Digital Asset Management (DAM) is one of the core functions of a PIM. To structure rich media types in one file, we use “asset”. Such as a PDF, JPG or another image, and MP4 video. A DAM is therefore a sub-system for a PIM. Sometimes, we use Media Asset Management (MAM) as a synonym of DAM.To create and manage a lot of metadata separate DAM system is important. For example, in case that image recognition plays a role. It is logical that separate, specialized systems are used to take care of such AI (Artifical Intelligence) functionalities.
Another core-functionality of a PIM and a DAM is Digital Rights Management (DRM). This is a set of functionalities to control which user is authorized to access and/or manage which information. For example, a brand’s product manager might be responsible only for a certain product line. And a brand’s authorized resellers might be the only ones authorized to download certain rich media assets.
Enterprise Content Management (ECM) and Content Management Systems (CMS) are broader than what a PIM requires. Within enterprises lots of other data types, which are not directly related to products, but certain enterprise processes, are generated and need to be managed. A CMS is often effectively an enterprise website management system that manages the presence of an enterprise online. This might include product data exported by a PIM, but also other data and HTML templates.Sometimes an Enterprise Resource Planning (ERP) system confuses with a PIM as well. But an ERP mainly focusses on logistical processes and thus logistical data, which are highly volatile by nature. Often an ERP system provides some basic data (product identifiers, price and availability) to a PIM.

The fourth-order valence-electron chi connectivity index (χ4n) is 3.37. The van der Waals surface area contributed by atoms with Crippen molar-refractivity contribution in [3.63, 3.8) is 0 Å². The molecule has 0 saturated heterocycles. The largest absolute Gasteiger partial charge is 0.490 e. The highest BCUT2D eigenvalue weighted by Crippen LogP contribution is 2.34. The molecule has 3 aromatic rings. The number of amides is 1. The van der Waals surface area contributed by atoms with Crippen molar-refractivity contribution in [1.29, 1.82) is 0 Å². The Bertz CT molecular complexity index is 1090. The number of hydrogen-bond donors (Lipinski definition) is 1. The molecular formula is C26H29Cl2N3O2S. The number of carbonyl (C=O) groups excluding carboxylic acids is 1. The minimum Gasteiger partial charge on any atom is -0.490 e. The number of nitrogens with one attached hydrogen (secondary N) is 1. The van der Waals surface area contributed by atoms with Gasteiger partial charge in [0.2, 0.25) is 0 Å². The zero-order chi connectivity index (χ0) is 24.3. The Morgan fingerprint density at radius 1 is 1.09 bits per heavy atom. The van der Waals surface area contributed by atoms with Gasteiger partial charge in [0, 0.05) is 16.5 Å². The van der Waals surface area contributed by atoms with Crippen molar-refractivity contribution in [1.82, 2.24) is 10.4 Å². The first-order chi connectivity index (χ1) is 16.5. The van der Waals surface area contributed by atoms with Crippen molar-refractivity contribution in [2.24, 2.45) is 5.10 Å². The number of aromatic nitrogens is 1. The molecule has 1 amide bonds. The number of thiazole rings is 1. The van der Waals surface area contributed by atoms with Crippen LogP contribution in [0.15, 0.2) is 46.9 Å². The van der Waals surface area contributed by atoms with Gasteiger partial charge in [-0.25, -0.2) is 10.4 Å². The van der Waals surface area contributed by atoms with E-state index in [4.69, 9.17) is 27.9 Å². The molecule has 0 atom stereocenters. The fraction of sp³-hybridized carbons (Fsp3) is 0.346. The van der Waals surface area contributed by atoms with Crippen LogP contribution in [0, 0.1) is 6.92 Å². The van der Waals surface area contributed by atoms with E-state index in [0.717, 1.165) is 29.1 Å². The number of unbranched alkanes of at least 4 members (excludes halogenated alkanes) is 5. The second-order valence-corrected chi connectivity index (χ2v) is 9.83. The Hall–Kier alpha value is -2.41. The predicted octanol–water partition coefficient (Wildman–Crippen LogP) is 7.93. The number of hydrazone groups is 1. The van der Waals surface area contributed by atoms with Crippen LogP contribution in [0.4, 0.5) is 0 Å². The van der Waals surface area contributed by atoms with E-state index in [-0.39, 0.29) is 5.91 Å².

Enterprises use a Product Lifecyle Management (PLM) to describe processes that manage the information related to a product from its inception to its market introduction and finally its end-of-life (EOL) status. A PLM contains a lot of data about a product that a manufacturer would never publish. Such as business secrets, supplier information, R&D and test data, internal communication, data about older product versions, data about products that are never introduced to the market. A PLM might be used to feed a PIM with the product information of the final product as it’s released to the market, and to which marketing materials are added by the marketing and sales departments responsible for the success of a product on the market.Finally, Master Data Management (MDM) is used as a term to indicate the need within an enterprise to manage a “Single Version of Truth”: which system is leading for what. In modern, e-commerce-ready enterprises, a PIM is containing the master data regarding products as promoted on the market. And to use an ERP, for example, a leading regarding any logistical product information such as stock, pricing per customer, and order history.
A relatively new trend is that e-commerce platforms are opening up their PIM environments for their suppliers or vendors. For example, think of Amazon Vendor Central, Google Manufacturer Center, and Icecat’s free Vendor Central. Avoiding manual data-entry requires seamless API integrations.
There’s a whole lot more to say about the world of PIM. In addition, we will continue to publish on the subject.
Read further: News, DAM, DRM, ERP, PDM, PIM
Martijn, thank you for such a clear comparison of different systems! I would like to add something regarding ERP and PIM systems. You said that "Often an ERP system provides some basic data (product identifiers) to a PIM", I think this is not the only task that an ERP system can perform for a PIM software. Speaking of online shops, the combination of these two systems will also allow monitoring the availability of inventory and its replenishment that, as a result, ensures the rapid enrichment of product information. For an easier understanding of their differences and interaction, I advise to read this article: https://treopim.com/journal/what-is-the-difference-between-pim-and-erp-do-you-need-both
Thx Danny. It's an old post. Busy updating it, and will cover your sensible remark as well.